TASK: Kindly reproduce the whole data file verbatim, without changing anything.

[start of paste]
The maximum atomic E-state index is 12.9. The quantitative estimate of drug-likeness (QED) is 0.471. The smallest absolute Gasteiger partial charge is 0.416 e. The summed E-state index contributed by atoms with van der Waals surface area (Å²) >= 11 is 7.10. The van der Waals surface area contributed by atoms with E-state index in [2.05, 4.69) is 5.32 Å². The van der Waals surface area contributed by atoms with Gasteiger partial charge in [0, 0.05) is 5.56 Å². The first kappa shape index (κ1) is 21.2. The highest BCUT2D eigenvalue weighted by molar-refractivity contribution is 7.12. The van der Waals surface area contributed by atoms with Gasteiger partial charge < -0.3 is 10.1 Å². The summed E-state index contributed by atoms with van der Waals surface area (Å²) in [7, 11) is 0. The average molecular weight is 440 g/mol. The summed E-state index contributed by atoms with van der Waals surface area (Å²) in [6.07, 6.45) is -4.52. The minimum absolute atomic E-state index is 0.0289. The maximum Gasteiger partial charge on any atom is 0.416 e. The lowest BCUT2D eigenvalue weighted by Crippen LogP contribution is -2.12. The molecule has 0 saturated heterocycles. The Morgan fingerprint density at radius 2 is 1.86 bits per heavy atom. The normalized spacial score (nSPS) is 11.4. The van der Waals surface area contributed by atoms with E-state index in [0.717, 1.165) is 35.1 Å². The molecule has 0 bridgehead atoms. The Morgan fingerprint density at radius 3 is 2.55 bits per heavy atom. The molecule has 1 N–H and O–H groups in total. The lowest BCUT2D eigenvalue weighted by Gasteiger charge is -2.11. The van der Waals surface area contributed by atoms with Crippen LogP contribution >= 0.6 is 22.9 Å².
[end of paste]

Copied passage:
The maximum atomic E-state index is 12.9. The quantitative estimate of drug-likeness (QED) is 0.471. The smallest absolute Gasteiger partial charge is 0.416 e. The summed E-state index contributed by atoms with van der Waals surface area (Å²) >= 11 is 7.10. The van der Waals surface area contributed by atoms with E-state index in [2.05, 4.69) is 5.32 Å². The van der Waals surface area contributed by atoms with Gasteiger partial charge in [0, 0.05) is 5.56 Å². The first kappa shape index (κ1) is 21.2. The highest BCUT2D eigenvalue weighted by molar-refractivity contribution is 7.12. The van der Waals surface area contributed by atoms with Gasteiger partial charge < -0.3 is 10.1 Å². The summed E-state index contributed by atoms with van der Waals surface area (Å²) in [7, 11) is 0. The average molecular weight is 440 g/mol. The summed E-state index contributed by atoms with van der Waals surface area (Å²) in [6.07, 6.45) is -4.52. The minimum absolute atomic E-state index is 0.0289. The maximum Gasteiger partial charge on any atom is 0.416 e. The lowest BCUT2D eigenvalue weighted by Crippen LogP contribution is -2.12. The molecule has 0 saturated heterocycles. The Morgan fingerprint density at radius 2 is 1.86 bits per heavy atom. The normalized spacial score (nSPS) is 11.4. The van der Waals surface area contributed by atoms with E-state index in [0.717, 1.165) is 35.1 Å². The molecule has 0 bridgehead atoms. The Morgan fingerprint density at radius 3 is 2.55 bits per heavy atom. The molecule has 1 N–H and O–H groups in total. The lowest BCUT2D eigenvalue weighted by Gasteiger charge is -2.11. The van der Waals surface area contributed by atoms with Crippen LogP contribution >= 0.6 is 22.9 Å².